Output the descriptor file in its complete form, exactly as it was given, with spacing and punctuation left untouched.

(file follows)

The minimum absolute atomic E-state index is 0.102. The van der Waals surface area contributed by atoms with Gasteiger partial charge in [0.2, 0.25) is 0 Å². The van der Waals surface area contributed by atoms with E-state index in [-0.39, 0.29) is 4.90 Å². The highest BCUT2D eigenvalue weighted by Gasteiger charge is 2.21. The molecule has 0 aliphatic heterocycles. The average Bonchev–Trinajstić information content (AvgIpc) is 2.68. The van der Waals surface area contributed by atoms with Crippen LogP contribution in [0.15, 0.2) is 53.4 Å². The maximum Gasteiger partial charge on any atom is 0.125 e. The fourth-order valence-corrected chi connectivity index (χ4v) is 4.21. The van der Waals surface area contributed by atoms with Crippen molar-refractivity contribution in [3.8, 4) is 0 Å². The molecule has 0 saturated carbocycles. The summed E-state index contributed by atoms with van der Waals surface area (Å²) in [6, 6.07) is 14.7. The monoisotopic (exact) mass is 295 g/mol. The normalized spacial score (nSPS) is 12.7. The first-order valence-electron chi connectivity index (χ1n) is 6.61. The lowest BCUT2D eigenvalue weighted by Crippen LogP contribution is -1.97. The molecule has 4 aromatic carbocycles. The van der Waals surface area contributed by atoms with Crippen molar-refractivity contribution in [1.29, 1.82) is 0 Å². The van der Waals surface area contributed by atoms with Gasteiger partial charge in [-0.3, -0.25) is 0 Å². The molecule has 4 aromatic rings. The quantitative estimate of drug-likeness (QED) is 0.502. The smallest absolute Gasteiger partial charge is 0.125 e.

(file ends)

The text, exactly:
The minimum absolute atomic E-state index is 0.102. The van der Waals surface area contributed by atoms with Gasteiger partial charge in [0.2, 0.25) is 0 Å². The van der Waals surface area contributed by atoms with E-state index in [-0.39, 0.29) is 4.90 Å². The highest BCUT2D eigenvalue weighted by Gasteiger charge is 2.21. The molecule has 0 aliphatic heterocycles. The average Bonchev–Trinajstić information content (AvgIpc) is 2.68. The van der Waals surface area contributed by atoms with Crippen LogP contribution in [0.15, 0.2) is 53.4 Å². The maximum Gasteiger partial charge on any atom is 0.125 e. The fourth-order valence-corrected chi connectivity index (χ4v) is 4.21. The van der Waals surface area contributed by atoms with Crippen molar-refractivity contribution in [3.8, 4) is 0 Å². The molecule has 0 saturated carbocycles. The summed E-state index contributed by atoms with van der Waals surface area (Å²) in [6, 6.07) is 14.7. The monoisotopic (exact) mass is 295 g/mol. The normalized spacial score (nSPS) is 12.7. The first-order valence-electron chi connectivity index (χ1n) is 6.61. The lowest BCUT2D eigenvalue weighted by Crippen LogP contribution is -1.97. The molecule has 4 aromatic carbocycles. The van der Waals surface area contributed by atoms with Crippen molar-refractivity contribution in [1.29, 1.82) is 0 Å². The van der Waals surface area contributed by atoms with Gasteiger partial charge in [-0.3, -0.25) is 0 Å². The molecule has 4 aromatic rings. The quantitative estimate of drug-likeness (QED) is 0.502. The smallest absolute Gasteiger partial charge is 0.125 e.